Appropriate usage of post-exposure prophylaxis-in-pocket for HIV prevention by individuals with low-frequency exposures

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International journal of STD & AIDS


PEP-In-Pocket (Post-Exposure Prophylaxis-In-Pocket, or "PIP") is a biobehavioural HIV prevention strategy wherein patients are proactively identified and given a prescription for HIV post-exposure prophylaxis (PEP) medications to self-initiate in case of high-risk exposures. We evaluated this strategy in a prospective observational study at two hospital-based clinics in Toronto, Canada. HIV-negative adults using PIP underwent chart review and completed quarterly electronic questionnaires over 12 months. The primary objective was to quantify appropriate PIP initiation, defined as starting PIP within 72 h of a high-risk exposure. Secondary objectives were to quantify HIV seroconversions, changes in sexual risk behaviour, sexual satisfaction, and satisfaction with the PIP strategy. From 11/2017 to 02/2020, 43 participants enrolled and completed ≥1 questionnaire. PIP was self-initiated on 27 occasions by 15 participants, of which 24 uses (89%) were appropriate, 2 were unnecessary, and 1 was for an unknown exposure. Chart review identified no inappropriate non-use. Over 32 person-years of testing follow-up, we observed zero HIV seroconversions. Sexual risk declined modestly over follow-up, with a HIRI-MSM (HIV Incidence Risk Index for MSM) change of -0.39 (95% CI = -0.58, -0.21 per 3 months, p < .001). Sexual satisfaction was stable over time. At 12 months, 31 (72%) remained on PIP, 8 (19%) had transitioned to pre-exposure prophylaxis and 4 (9%) were lost-to-follow-up. Among participants who remained on PIP and completed questionnaires at 12 months, 24/25 (96%) strongly/somewhat agreed that PIP decreased their anxiety about contracting HIV and 25/25 (100%) strongly/somewhat agreed that they would recommend PIP to a friend. PIP is a feasible HIV prevention strategy in carefully selected individuals at modest HIV risk.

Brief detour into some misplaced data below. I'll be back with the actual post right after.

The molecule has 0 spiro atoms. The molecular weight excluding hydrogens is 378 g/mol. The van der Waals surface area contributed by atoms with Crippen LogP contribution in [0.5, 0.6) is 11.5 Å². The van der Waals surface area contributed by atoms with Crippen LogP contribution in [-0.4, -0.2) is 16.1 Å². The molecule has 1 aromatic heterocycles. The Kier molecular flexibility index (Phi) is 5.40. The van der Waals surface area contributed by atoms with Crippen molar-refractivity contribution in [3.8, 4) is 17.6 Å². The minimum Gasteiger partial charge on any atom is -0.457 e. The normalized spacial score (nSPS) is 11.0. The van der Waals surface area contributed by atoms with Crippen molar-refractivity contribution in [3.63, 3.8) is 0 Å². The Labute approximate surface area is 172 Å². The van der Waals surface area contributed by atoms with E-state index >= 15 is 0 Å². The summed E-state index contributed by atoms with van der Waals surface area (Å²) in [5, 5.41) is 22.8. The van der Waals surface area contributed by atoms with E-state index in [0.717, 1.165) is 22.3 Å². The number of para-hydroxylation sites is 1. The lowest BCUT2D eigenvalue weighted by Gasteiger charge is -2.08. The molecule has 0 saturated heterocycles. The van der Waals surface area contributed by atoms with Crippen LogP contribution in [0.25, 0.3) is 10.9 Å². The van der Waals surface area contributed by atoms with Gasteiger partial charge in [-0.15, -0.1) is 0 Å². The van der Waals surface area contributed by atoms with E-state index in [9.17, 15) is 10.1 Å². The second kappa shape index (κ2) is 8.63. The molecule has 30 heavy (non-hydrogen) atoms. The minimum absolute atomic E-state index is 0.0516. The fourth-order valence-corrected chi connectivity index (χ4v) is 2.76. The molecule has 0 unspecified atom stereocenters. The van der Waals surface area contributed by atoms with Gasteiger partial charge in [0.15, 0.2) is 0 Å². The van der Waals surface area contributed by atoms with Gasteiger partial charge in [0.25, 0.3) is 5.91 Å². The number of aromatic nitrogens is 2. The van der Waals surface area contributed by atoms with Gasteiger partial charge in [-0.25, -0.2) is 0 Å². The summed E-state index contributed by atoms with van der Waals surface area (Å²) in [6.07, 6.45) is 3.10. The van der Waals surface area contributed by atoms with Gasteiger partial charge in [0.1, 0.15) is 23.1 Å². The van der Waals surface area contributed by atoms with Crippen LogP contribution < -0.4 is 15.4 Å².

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ePub ahead of print